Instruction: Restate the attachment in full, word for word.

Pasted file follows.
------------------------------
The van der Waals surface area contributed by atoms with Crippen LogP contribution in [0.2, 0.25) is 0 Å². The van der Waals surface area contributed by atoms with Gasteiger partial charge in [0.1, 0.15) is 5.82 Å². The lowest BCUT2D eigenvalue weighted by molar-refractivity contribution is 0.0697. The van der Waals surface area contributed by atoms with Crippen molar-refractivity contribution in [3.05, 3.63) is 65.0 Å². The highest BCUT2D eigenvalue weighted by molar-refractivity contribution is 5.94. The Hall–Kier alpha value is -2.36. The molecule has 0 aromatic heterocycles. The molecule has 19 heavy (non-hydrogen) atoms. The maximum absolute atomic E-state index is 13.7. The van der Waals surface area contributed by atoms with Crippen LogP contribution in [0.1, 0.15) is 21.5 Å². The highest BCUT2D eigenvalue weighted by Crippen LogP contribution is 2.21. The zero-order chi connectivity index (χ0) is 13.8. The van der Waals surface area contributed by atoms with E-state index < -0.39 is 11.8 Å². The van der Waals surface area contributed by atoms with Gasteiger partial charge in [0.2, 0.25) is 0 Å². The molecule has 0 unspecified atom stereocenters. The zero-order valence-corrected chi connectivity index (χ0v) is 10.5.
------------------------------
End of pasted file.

The van der Waals surface area contributed by atoms with Crippen LogP contribution in [0.2, 0.25) is 0 Å². The van der Waals surface area contributed by atoms with Gasteiger partial charge in [0.1, 0.15) is 5.82 Å². The lowest BCUT2D eigenvalue weighted by molar-refractivity contribution is 0.0697. The van der Waals surface area contributed by atoms with Crippen molar-refractivity contribution in [3.05, 3.63) is 65.0 Å². The highest BCUT2D eigenvalue weighted by molar-refractivity contribution is 5.94. The Hall–Kier alpha value is -2.36. The molecule has 0 aromatic heterocycles. The molecule has 19 heavy (non-hydrogen) atoms. The maximum absolute atomic E-state index is 13.7. The van der Waals surface area contributed by atoms with Crippen LogP contribution in [0.1, 0.15) is 21.5 Å². The highest BCUT2D eigenvalue weighted by Crippen LogP contribution is 2.21. The zero-order chi connectivity index (χ0) is 13.8. The van der Waals surface area contributed by atoms with E-state index < -0.39 is 11.8 Å². The van der Waals surface area contributed by atoms with Gasteiger partial charge in [0.2, 0.25) is 0 Å². The molecule has 0 unspecified atom stereocenters. The zero-order valence-corrected chi connectivity index (χ0v) is 10.5.